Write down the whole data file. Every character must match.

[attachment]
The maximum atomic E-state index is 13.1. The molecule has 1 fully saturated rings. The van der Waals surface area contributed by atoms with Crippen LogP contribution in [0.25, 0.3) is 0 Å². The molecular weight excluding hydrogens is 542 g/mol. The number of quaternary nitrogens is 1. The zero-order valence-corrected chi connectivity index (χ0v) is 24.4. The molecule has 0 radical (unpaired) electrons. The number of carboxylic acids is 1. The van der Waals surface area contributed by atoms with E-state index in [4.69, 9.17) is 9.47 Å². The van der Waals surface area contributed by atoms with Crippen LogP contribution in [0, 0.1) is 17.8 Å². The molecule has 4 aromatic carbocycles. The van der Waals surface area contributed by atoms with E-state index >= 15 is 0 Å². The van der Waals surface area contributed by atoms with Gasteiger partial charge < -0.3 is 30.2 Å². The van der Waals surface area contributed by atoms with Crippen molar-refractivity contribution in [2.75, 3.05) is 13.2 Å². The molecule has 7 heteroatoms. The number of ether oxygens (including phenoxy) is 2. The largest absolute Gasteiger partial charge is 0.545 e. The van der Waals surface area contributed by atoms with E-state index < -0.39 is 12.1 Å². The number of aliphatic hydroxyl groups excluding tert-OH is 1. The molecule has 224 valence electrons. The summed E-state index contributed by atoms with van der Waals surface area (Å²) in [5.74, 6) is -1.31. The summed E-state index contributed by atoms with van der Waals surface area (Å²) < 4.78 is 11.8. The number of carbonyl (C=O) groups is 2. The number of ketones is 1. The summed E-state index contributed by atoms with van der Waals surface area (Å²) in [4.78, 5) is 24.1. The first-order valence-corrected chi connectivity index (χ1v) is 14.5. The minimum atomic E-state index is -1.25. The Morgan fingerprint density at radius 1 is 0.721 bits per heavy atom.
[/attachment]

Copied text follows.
The maximum atomic E-state index is 13.1. The molecule has 1 fully saturated rings. The van der Waals surface area contributed by atoms with Crippen LogP contribution in [0.25, 0.3) is 0 Å². The molecular weight excluding hydrogens is 542 g/mol. The number of quaternary nitrogens is 1. The zero-order valence-corrected chi connectivity index (χ0v) is 24.4. The molecule has 0 radical (unpaired) electrons. The number of carboxylic acids is 1. The van der Waals surface area contributed by atoms with E-state index in [4.69, 9.17) is 9.47 Å². The van der Waals surface area contributed by atoms with Crippen LogP contribution in [0, 0.1) is 17.8 Å². The molecule has 4 aromatic carbocycles. The van der Waals surface area contributed by atoms with E-state index >= 15 is 0 Å². The van der Waals surface area contributed by atoms with Gasteiger partial charge < -0.3 is 30.2 Å². The van der Waals surface area contributed by atoms with Crippen molar-refractivity contribution in [2.75, 3.05) is 13.2 Å². The molecule has 7 heteroatoms. The number of ether oxygens (including phenoxy) is 2. The largest absolute Gasteiger partial charge is 0.545 e. The van der Waals surface area contributed by atoms with E-state index < -0.39 is 12.1 Å². The number of aliphatic hydroxyl groups excluding tert-OH is 1. The molecule has 224 valence electrons. The summed E-state index contributed by atoms with van der Waals surface area (Å²) in [5.74, 6) is -1.31. The summed E-state index contributed by atoms with van der Waals surface area (Å²) < 4.78 is 11.8. The number of carbonyl (C=O) groups is 2. The number of ketones is 1. The summed E-state index contributed by atoms with van der Waals surface area (Å²) in [4.78, 5) is 24.1. The first-order valence-corrected chi connectivity index (χ1v) is 14.5. The minimum atomic E-state index is -1.25. The Morgan fingerprint density at radius 1 is 0.721 bits per heavy atom.